Former Carty & Company Executive Sentenced To 30 Months Imprisonment For Securities Fraud
Memphis, TN – United States District Judge S. Thomas Anderson sentenced Bradford Keith Dent, 48, of Memphis, Tennessee, to 30 months in prison for violating securities fraud, announced Edward L. Stanton, III, United States Attorney for the Western District of Tennessee.
According to the indictment, on or about April 30, 2008, the defendant, Bradford Keith Dent, 48, executed a scheme and artifice to defraud a person in connection with a commodity for future delivery, an option on a commodity for future delivery, and a security of an issuer with a class of securities registered under Section 12 of the Securities Exchange Act of 1934 (15 U.S.C. Section 78l) and that is required to file reports under Section 15(d) of the Securities Exchange Act of 1934 (15 U.S.C. Section 78(d)), as follows:
Dent began working for Carty & Company, a full-service broker/dealer, with offices located in Memphis, Tennessee, specializing in fixed income securities, as Vice President of the Equity Department. The Equity Department is a small operation of Carty & Company, mainly focused in bonds and government-backed instruments. Dent worked in that capacity for Carty & Company, Inc. until he was terminated in June 2008, after he was discovered to have been day trading without authorization on Carty & Company proprietary accounts, or “error accounts,” which he had been warned about on at least one prior occasion. “Day trading” refers to the practice of buying and selling financial instruments within the same day so that all positions are usually closed before the market closes for the trading day.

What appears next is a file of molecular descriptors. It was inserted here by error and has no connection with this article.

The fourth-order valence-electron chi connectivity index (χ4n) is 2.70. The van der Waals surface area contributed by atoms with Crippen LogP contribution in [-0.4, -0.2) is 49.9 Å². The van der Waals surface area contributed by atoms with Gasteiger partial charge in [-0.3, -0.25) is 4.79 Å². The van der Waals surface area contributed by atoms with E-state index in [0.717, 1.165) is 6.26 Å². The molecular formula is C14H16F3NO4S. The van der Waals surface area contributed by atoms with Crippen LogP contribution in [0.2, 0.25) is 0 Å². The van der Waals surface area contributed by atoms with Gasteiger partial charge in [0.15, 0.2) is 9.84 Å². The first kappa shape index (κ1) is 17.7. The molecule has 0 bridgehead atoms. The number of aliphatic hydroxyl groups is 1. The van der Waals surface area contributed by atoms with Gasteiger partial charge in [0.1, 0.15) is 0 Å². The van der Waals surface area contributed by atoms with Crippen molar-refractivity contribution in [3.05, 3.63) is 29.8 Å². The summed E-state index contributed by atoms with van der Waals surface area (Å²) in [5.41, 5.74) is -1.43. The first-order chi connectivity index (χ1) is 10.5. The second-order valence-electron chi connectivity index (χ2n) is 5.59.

The aggregate net loss associated with the Carty & Company error account from which Dent was day trading between September 2007 and June 2008 was $129,934.31.
In January 2009, a Carty & Company employee and investment account holder reported two unauthorized trades, one buy and a subsequent sale, of 25,000 shares of Southwestern Energy Company Delaware stock, indicated on his bond account occurring on April 25, 2008. These two trades accounted for a $126,493.64 loss to the bond account. It was later determined that this trade was created by Dent to cover up the losses from the error account that he had accumulated as a result of his day trading activities. The “losses” from the bond account were transferred as gains to the error account, thereby erasing the losses to the error account and seemingly attributing the losses to the bond account to a negative investment of the account holder.
Carty & Company reimbursed the bond account holder $126,513.64 and claimed total losses in the amount of $129,934.31.
United States Attorney Edward L. Stanton, III, said: "This case demonstrates our ongoing and vigorous efforts to root out fraud from the marketplace. Dent's prison sentence is a message to anyone operating a scheme to cheat investors out of their savings: You will get caught, and you will be prosecuted to the fullest extent of the law."
Special Agent in Charge of the Memphis Division of the Federal Bureau of Investigation, Aaron T. Ford, stated “Investigating securities fraud is a high priority for the FBI because these crimes affect the public’s trust and make it difficult to know where people can safely invest their hard-earned money. The FBI will continue to address these matters, no matter how complex the scheme, in order to ensure the safety of investors in our communities.”
The investigation was conducted by Special Agent Kris Chatham of the Federal Bureau of Investigation. Assistant U.S. Attorney Justin Bailey represented the government.